CORPORATE ACCOUNTABILITY, NOT IMMUNITY
Welcome to the latest edition of “Corporate Accountability, Not Immunity,” a daily tipsheet highlighting key news and important facts on why Congress should not give corporations legal immunity from coronavirus-related harms to workers, consumers, patients and the public. Also refer to our tipsheet on misleading claims from industry groups and conservative lawmakers. Please send tips, feedback and questions to David Rosen at email@example.com.
ADVOCATES FOR NURSING HOME RESIDENTS OPPOSE LEGAL IMMUNITY: The Coalition for the Protection of Residents of Long-Term Care Facilities put out an issue brief on Wednesday opposing legal immunity for nursing homes. “By removing liability for negligent care, Congress would be eliminating an effective tool that encourages facilities to comply with state and federal laws and regulations. No accountability for bad actions means more residents will be harmed,” the brief says. “Immunity is not about workers, but about protecting facilities from accountability from their negligence.”
FAST-FOOD WORKERS STRIKE AGAINST UNSAFE CONDITIONS: Fast-food workers in Illinois and California protested unsafe work conditions Wednesday at restaurant chains that haven’t provided adequate protection from COVID-19. The workers filed complaints with city officials, walked off their jobs and staged strikes against McDonald’s and Burger King – demanding better treatment and proper workplace protections from the raging pandemic. The protests came just days after a Santa Monica, Calif., Burger King worker died after displaying symptoms of the coronavirus. Employees filed a complaint with state and county officials following her death, denouncing potentially dangerous conditions in the restaurant: infrequent cleaning of high-touch surfaces, lack of face masks and lax enforcement of social distancing. Businesses should be held accountable when they fail to take reasonable, commonsense steps to keep their workers safe.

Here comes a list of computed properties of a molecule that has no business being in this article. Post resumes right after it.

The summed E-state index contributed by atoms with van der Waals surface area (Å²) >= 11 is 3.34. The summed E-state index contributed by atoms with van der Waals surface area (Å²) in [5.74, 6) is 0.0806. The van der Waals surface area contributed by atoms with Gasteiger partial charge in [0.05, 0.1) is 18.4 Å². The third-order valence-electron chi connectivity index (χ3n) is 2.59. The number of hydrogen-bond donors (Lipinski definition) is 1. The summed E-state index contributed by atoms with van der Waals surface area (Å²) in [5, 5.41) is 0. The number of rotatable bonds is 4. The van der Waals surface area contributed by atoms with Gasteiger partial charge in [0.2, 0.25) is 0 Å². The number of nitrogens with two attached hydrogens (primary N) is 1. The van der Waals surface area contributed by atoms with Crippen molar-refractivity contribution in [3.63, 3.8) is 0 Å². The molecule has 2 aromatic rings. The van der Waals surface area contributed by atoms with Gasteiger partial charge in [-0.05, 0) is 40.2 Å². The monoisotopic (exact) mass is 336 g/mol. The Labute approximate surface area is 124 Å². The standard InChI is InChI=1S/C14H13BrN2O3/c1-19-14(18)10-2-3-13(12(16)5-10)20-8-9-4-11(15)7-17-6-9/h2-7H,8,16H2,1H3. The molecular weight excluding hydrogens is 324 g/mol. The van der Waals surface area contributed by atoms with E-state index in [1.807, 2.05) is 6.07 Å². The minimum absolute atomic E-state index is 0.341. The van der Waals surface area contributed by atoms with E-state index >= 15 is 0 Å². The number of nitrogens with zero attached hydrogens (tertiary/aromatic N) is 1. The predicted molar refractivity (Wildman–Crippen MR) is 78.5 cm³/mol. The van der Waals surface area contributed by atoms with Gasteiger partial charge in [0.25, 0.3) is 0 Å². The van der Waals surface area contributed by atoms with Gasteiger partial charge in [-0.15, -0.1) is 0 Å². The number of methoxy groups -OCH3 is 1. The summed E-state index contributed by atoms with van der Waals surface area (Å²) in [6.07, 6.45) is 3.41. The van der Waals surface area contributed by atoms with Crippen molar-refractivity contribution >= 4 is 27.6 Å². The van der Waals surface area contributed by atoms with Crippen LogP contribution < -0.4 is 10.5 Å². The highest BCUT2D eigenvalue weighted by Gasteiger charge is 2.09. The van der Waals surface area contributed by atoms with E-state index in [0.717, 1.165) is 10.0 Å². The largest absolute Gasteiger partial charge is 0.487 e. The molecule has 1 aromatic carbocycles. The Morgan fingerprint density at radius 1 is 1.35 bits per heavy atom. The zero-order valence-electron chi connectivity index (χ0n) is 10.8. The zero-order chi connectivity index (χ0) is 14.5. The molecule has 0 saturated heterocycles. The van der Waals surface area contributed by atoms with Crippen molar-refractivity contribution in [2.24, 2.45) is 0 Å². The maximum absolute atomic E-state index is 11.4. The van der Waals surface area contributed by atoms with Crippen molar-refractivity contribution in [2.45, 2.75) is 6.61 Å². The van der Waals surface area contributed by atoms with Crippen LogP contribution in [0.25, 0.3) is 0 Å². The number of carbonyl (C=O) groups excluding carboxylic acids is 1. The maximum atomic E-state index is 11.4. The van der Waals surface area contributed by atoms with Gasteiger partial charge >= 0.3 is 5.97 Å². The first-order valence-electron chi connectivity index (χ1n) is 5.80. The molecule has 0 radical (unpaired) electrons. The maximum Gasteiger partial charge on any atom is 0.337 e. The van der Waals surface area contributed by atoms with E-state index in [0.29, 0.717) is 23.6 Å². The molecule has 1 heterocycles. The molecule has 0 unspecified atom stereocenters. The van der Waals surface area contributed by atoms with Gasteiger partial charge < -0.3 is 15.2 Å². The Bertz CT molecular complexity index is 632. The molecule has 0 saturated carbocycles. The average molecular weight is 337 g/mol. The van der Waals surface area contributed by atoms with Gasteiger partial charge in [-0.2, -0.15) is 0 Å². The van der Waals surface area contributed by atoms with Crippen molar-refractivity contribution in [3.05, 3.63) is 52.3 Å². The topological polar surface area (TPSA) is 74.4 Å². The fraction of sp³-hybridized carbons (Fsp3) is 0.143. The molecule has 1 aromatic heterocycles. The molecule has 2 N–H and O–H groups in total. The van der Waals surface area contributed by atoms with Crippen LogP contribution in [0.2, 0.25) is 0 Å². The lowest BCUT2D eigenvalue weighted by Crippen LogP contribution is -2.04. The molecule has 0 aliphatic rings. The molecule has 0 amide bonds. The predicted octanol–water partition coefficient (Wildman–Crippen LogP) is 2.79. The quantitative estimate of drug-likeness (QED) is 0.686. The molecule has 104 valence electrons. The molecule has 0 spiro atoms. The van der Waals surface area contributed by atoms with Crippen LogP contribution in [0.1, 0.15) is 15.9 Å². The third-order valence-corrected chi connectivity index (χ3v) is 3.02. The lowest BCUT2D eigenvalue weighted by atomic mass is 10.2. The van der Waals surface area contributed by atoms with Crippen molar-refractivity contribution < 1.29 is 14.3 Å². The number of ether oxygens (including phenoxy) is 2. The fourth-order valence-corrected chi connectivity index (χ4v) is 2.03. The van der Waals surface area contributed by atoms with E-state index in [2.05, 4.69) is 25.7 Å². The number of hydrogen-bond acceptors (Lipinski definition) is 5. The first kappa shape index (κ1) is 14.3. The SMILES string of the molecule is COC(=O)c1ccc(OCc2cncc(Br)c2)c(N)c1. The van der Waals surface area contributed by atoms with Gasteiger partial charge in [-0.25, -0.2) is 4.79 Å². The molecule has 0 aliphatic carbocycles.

VIRGINIA ADOPTS WORKPLACE SAFETY RULES IN RESPONSE TO INACTION FROM OSHA: On Wednesday, Virginia adopted the first set of coronavirus-related workplace safety mandates in the country. The state moved forward with new requirements after months of inaction from the U.S. Occupational Health and Safety Administration, which has neglected its workplace safety mission since the start of the pandemic. Virginia’s safety and health codes board voted 9-2 to adopt an emergency temporary standard requiring businesses to implement safety measures to protect people from being infected with the coronavirus at work. The standard prohibits workers suspected of having the coronavirus from going to work, requires companies to notify workers of possible exposure to infected co-workers within 24 hours and includes mandates about physical distancing, protective gear, sanitation, disinfecting and hand washing. The standard also prohibits employers from retaliating against workers who air concerns about on the job infection risks. Companies could face financial penalties of up to $130,000 for violations. Workplace safety standards are vitally important. Coupled with state-law liability standards, they incentivize companies to take reasonable steps to protect workers, and they provide a mechanism for accountability when companies fail to do so.